• Chargrill your fruit fillings while you cook your pancakes. Grilled pears or pineapples will caramelise and taste wonderful with a dollop of ice cream and some blueberries or strawberries.

Eggy bread

Another menu item for a breakfast barbecue, eggy bread (or French toast if you're not British) can be a chargrilled delight when cooked up on the grill.

You can use the grill bars or a griddle, but a pan isn't recommended, as you'll probably get similar results to those you get on the stove, rather than the benefits of barbecuing.

Cooking tips

  • If using gas, keep the heat medium at around 200°C. If you're using charcoal, try spreading your coals out thinly to avoid cooking over a small area that's much hotter than you need it to be.
  • If you're using the grill bars, it's a good idea to oil them lightly first before lighting up your barbecue. This will prevent the eggy bread from sticking to the grill bars and tearing when you flip it.
  • Keep a sharp eye on the eggy bread as it cooks, as it can quickly burn. You'll need to flip it once every couple of minutes until it's brown and crisp.

If you want a great gas barbecue to keep firm control on your cooking temperature, our top five gas barbecues guide can help you choose.


Guacamole might be a regular attendee at barbecues, but sliced, chargrilled, smoky avocado is much less common.

You can still mash it up into smoky guacamole after you've grilled it, of course. This versatile fruit can be enjoyed on its own as a side, or integrated into several areas of your barbecue feast, from burger fillings to salad ingredients.

Cooking tips

  • Slice your avocados in half and safely remove the stone. A spoon should be used for this rather than a knife.
  • Place them face down on the grill bars on a medium-to-high heat, and cook them for around four to six minutes. Once dark grill lines have formed on the flesh of the avocado, it should be ready to serve.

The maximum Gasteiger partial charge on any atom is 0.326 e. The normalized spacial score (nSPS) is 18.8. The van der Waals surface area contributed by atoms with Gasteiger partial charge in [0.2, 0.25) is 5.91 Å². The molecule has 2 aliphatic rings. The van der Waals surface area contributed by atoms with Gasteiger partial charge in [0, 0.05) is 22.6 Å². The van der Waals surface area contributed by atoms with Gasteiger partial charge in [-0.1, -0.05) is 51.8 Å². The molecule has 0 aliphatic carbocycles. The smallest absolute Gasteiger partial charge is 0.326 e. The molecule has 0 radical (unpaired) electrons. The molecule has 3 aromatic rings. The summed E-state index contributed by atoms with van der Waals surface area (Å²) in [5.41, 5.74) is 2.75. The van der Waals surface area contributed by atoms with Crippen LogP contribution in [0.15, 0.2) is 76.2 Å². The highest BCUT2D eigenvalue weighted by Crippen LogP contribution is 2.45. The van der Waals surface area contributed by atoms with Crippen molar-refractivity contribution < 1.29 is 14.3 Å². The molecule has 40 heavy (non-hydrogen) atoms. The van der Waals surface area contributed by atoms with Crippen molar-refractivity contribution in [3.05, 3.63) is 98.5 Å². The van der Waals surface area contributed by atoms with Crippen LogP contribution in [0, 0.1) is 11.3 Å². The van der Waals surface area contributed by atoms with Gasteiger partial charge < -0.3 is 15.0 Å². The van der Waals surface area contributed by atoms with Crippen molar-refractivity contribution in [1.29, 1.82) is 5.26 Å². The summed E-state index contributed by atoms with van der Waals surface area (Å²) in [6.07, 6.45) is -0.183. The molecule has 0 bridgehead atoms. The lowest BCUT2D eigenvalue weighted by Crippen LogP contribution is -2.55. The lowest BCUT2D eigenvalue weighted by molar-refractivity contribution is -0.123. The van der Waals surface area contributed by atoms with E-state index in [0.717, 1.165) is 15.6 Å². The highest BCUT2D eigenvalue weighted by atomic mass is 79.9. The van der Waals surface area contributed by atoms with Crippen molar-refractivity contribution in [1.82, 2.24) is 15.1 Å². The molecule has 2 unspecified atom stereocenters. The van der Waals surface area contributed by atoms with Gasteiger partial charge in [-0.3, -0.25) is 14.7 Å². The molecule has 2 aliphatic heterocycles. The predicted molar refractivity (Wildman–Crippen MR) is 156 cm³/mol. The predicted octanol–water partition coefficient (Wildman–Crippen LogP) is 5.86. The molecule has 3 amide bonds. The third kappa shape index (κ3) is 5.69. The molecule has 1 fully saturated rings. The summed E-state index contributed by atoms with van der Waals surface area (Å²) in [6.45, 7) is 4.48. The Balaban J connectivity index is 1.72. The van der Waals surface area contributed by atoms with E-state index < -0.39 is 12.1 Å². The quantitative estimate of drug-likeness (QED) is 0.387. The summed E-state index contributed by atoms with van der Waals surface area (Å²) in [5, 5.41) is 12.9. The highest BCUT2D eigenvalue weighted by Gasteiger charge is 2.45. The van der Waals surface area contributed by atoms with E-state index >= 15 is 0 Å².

• If you plan to serve it on its own as a side, consider topping it with olive oil, bacon, chilli flakes, pepper or egg. A slice of lemon to squeeze over the top should go down a treat, too.


Fish may be a familiar food on the grill bars of your barbecue, but there is plenty more seafood that is just as barbecue-friendly.

Oysters are a stress-free seafood that will elevate your barbecue beyond the norm. Once you've shucked them, they can simply be placed shell-first on the grill bars.

Cooking tips

  • Top your oysters will some butter and garlic or paprika before you put them on the grill. It will infuse along with the smoky barbecue flavours.
  • These will need to be cooked on high heat along with your burgers and sausages. Oysters should take around six minutes to cook, and should be bubbling when you take them off the grill. They're easy to keep an eye on, as there's no need to flip them.
  • When serving, consider topping with parmesan, parsley, or cayenne pepper for a heat kick.

Ready to treat yourself to a barbecue that can cook up this whole lot without breaking a sweat? Head to our Best Buy barbecues to see the top models we recommend.